1. I’m so glad that you like it Denine!

  6. Finally tried it today and it’s awesome!!!! way better than scrubbing with soap

  7. My first attempt all thanks to you. I made 4 crochet hook handles & 2 knitting needle bead tops. I’m soooooo proud. And they didn’t burn or get mis-shapen. For all the things I read could go wrong…it went perfectly well. 🙂 I wish I cold send you a picture.

    1. Good for you! Way to go! You can always post pictures on my FaceBook page Diane.

  8. I’ve been making a similar scrub with sea salt for years. I also make one with sugar. Before I decided to put it in a jar, I would have the ingredients in individual containers. Then I would pour the oil on my hands, then the salt or sugar. Rub my hands. Then add the soap. Add water & rinse. Now I just scoop the mixture out of the jar & scrub away.

  9. Thanks. I have an expensive lavender sugar scrub that I got as a gift 5 years ago. I have been rationing it out. and now its gone. Nice container, and I have some lovely lavender scented hand soap. I will use it to make this.

  10. AWESOME, Katie!! I have been wondering how the heck to get that clay off my hands!! 😛 Thank you so much!!!!!

    1. You so very welcome! It’s an older post, but it’s great information that everyone should know & use. It makes fantastic gifts too!

  11. What a great scrub, I love it. I’m covering jars with polymer to give this scrub as gifts to claying friends.

    1. I’m so glad you like it! I made one big jar and it lasts me several months. Great gifts for your guild too!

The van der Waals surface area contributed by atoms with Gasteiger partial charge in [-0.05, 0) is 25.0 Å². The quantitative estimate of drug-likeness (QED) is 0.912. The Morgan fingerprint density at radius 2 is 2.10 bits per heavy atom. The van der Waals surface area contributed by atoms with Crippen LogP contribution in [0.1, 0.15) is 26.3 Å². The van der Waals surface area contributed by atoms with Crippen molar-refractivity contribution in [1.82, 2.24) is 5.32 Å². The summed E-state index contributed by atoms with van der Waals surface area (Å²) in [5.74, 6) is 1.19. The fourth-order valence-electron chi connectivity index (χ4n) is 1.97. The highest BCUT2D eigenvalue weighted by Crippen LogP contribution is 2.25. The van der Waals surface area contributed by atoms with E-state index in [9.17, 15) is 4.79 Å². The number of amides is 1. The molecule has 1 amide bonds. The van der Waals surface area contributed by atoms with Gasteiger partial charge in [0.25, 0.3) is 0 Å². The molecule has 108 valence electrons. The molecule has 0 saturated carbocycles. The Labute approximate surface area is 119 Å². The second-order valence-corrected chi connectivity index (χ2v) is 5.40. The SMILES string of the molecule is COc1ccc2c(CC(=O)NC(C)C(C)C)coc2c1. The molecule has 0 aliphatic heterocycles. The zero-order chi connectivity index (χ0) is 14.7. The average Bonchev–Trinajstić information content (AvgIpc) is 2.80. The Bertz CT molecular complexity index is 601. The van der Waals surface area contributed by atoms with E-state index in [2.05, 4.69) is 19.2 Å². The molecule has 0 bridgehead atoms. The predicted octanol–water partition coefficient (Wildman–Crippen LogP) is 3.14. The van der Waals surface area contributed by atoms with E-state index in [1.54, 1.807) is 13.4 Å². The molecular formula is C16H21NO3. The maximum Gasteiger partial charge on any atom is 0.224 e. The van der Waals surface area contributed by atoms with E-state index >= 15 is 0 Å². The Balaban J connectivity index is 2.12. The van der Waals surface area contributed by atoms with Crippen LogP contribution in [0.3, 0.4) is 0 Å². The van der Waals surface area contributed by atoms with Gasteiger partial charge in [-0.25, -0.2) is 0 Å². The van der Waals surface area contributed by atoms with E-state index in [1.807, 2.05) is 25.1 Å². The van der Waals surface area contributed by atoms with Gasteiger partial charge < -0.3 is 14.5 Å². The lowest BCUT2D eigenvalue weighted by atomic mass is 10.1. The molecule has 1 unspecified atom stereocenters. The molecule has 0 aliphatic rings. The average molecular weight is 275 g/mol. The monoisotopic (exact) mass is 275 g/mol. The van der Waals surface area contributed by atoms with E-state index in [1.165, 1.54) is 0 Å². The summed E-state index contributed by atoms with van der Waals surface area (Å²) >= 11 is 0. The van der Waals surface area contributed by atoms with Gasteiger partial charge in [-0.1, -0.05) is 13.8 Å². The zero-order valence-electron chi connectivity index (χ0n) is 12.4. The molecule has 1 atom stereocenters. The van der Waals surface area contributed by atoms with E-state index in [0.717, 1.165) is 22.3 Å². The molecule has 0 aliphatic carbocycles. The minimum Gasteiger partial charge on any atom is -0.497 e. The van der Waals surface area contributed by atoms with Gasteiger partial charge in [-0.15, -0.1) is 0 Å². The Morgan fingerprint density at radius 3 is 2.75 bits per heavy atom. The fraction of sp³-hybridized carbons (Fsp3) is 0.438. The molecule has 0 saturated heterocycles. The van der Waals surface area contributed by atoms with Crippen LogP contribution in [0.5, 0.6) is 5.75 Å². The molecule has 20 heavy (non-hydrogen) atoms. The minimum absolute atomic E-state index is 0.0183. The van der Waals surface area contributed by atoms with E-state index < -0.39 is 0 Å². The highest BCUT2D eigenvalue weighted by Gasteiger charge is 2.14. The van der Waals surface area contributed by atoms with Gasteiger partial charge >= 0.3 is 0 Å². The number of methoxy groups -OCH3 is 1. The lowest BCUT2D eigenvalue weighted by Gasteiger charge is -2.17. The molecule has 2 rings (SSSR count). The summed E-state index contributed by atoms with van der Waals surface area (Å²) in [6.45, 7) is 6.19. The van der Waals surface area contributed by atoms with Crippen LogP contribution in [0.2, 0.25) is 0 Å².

12. Katie..thankyou for sharing. I am going to try this.

  13. I love this! I’ve been doing this for a few weeks now and love how clean it gets my hands… thanks so much for sharing! 🙂

    1. I’m so glad you like it! I love how “soft” my hands feel after several days in the studio. It helps rejuvenate skin too!

  14. Thank you so much!!

  15. Thanks for this awesome recipe! I have been rubbing corn oil based paint cleaner on my palms and wiping them on a rag before washing them with soap. But your salt scrub sounds like it’ll be much more effective and easy.

  16. Katie you are too funny, clay-free slugs… I’d say ‘yuck’ but they like to slither under my door after it rains…

    Great tip though. I usually rub my skin raw so I think my hands will really appreciate this recipe. Simple, easy and oh so potentially useful

    Thank you 🙂

    1. Yeah – I have YET to have a slug in my basement…but you never know, seeing as I live in the woods. Stranger things have happened!

  17. Thank you so much for sharing this DIY Scrub with us!! I have a brush that I use, but this is a GREAT idea, I will definitely try it!